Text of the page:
The opioid crisis is claiming increasing numbers of lives from Surrey’s South Asian population, and cultural barriers to accessing treatment are compounding the problem, according to health experts and city officials.
On Monday, representatives from the BC Centre on Substance Use presented the findings from a series of dialogue sessions in March with families who have members suffering from problematic substance use. Surrey is one of six communities across the province selected to host the sessions.
Facilitator Parmvir Matharu, who grew up in Surrey, said his city has always celebrated its vibrant diversity, “but [in] these dialogues, we didn’t have representation from people of colour whatsoever, and that was really disheartening to see and we definitely need to focus on bringing those voices up.”
Glenda Coelho, BCCSU stakeholder engagement support worker, suggested the lack of attendance from visible minorities is representative of a larger, systemic problem in Surrey.
“A few priorities from our perspective is that, one, there be greater attention to South Asian communities impacted by the overdose [crisis] because there was a severe underrepresentation from this demographic,” she said.
Nearly half of B.C.’s South Asian population lives in Surrey, according to 2016 census data.
Councillor Brenda Locke said Surrey needs more health facilities tailored toward the South Asian community.
“We also know there’s an increase in the number of deaths in the South Asian community — we must be dealing with that,” she said. “We must be talking not just to the users but to their families and supporters.”
Next week, stakeholders from organizations including Fraser Health Authority, Statistics Canada, BC Coroners Service and the city will be meeting for a closed summit to discuss the current state of the overdose crisis in Surrey. At the summit, officials will review new data with the goal of developing policy and operational responses to reduce overdoses and overdose deaths.
Surrey’s Roshni Clinic ‘one of a kind’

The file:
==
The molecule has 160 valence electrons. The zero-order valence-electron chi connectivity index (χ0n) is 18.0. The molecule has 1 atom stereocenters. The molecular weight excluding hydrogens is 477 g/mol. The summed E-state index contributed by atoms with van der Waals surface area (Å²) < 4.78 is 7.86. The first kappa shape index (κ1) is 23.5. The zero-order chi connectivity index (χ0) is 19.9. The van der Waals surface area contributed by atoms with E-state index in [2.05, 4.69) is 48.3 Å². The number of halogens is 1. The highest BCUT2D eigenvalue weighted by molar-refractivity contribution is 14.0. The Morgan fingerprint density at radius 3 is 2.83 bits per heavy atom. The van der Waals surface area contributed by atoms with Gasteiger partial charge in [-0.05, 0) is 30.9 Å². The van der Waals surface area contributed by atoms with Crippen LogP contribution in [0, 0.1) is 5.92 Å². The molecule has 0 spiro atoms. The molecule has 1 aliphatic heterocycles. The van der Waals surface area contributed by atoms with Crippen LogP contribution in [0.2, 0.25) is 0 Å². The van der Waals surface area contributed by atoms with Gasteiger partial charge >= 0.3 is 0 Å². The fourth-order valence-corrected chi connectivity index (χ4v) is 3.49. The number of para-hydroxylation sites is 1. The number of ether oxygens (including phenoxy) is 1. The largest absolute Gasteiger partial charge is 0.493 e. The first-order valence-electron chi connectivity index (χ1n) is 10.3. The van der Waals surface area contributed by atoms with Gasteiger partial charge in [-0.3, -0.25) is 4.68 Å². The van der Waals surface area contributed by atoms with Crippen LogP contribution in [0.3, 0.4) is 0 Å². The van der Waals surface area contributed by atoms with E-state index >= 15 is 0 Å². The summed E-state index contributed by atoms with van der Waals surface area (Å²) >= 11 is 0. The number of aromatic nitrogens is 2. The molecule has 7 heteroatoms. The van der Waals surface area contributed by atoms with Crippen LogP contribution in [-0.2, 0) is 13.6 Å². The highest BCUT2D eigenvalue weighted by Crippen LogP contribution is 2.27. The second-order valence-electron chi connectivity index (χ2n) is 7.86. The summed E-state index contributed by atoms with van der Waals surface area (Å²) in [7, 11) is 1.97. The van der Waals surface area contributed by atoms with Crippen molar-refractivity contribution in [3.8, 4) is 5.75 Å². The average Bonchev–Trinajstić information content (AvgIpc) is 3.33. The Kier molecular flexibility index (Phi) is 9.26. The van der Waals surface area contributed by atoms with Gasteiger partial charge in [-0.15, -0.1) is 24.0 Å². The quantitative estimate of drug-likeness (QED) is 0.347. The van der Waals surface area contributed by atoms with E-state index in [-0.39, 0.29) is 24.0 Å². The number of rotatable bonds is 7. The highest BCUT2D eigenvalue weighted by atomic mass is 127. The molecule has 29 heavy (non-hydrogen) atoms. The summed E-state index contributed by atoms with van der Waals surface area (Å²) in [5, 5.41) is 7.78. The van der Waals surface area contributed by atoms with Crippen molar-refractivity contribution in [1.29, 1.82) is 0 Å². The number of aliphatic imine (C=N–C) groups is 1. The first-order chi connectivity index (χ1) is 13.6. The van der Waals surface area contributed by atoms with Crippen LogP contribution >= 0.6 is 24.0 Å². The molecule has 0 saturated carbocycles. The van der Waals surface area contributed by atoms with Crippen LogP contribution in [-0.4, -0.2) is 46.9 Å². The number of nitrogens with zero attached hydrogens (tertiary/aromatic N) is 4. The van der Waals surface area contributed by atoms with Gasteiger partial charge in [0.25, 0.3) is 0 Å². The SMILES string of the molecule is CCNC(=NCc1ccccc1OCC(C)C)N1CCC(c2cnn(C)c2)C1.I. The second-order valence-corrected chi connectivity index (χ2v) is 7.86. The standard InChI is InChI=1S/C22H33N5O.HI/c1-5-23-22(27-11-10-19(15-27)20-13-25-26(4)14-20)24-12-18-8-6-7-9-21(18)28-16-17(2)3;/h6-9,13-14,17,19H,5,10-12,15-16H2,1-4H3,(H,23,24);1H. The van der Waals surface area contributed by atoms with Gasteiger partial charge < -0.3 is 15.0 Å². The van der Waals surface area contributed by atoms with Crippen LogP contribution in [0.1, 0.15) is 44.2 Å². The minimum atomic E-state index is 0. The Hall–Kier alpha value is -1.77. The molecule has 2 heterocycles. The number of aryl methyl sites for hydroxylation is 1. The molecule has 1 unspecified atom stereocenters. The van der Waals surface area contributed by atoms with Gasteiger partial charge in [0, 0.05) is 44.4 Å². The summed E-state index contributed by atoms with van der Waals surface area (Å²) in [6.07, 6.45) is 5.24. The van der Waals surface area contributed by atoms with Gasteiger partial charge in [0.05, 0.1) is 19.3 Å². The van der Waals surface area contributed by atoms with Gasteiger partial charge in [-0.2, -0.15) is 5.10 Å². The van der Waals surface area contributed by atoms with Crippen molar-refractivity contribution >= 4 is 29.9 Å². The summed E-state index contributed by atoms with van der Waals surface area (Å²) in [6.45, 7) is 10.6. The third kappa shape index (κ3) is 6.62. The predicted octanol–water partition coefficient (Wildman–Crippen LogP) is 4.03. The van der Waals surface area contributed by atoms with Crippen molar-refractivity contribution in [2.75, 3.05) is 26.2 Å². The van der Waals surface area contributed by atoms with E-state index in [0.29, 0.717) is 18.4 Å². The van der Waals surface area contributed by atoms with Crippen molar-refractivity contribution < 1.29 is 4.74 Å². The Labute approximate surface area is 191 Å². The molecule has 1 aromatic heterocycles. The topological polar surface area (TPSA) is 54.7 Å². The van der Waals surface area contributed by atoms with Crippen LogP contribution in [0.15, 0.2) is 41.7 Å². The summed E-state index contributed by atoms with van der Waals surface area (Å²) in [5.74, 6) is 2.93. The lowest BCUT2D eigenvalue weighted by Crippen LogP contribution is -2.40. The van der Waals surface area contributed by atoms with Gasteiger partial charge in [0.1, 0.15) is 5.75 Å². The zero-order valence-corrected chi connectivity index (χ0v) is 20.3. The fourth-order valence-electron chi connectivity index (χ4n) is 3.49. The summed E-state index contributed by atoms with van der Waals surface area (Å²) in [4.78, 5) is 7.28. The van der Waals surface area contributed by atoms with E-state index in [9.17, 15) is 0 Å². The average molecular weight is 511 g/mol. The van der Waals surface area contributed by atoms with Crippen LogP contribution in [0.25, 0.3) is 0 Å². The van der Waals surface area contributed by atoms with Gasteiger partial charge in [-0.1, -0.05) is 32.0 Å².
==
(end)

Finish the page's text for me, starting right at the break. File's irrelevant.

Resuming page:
Roshni Clinic in Quibble Creek is one of a kind in working to addressing the lack of attention to the crisis within the South Asian community, according to Coelho.
Lead physician Nitasha Puri said one of the foundational principles of the clinic is to minimize barriers to engagement in health services. As part of this ethos, staff at the clinic mirror their patient population in terms of appearance, language and understanding of worldviews that are embedded within cultural communities.
Dr. Puri gave the example of a person who came into the clinic with problems controlling their alcohol use.
“And they’ll come to us and say, you know, ‘I’m trying really hard to control my alcohol use, but then when I go to a wedding, it’s all over,’” she said. “That kind of statement is something that we can understand knowing the worldview that in South Asian culture, generally when a person attends a wedding, due to some ideas of masculinity, means that you’re supposed to drink a lot of alcohol at times.”
Rather than the patient having to explain how their cultural worldview affects their behaviour, Dr. Puri said, the clinician’s immediate understanding helps the therapeutic process.
Within the South Asian community, problematic substance use impacts established residents and recent immigrants differently.
“Recent immigrants are coming from a Punjab that also has a lot of addiction issues, and there’s lot of drug use in that province at this point in time,” Dr. Puri said. “And so this is a generation that has been exposed to substances quite early on, in an environment that’s very unregulated.”
Those immigrants then are forced to translate those experiences when they move to Canada, and can easily fall prey to people selling and using drugs here, according to Dr. Puri.
On the other hand, South Asians who are not new to the country have to cope with intergenerational trauma from years of racial discrimination.
Roshni Clinic began as a physician-only pilot project in 2017, but expanded to full-service operations with nurses and counsellors last fall. However, the clinic is only open four half-days a week and Dr. Puri said they are extremely busy.
In the short term, Dr. Puri said it would be very helpful to explore what the clinic could look like full-time, but eventually she hopes approaches that have been incubated at the clinic are expanded to the health care system at large.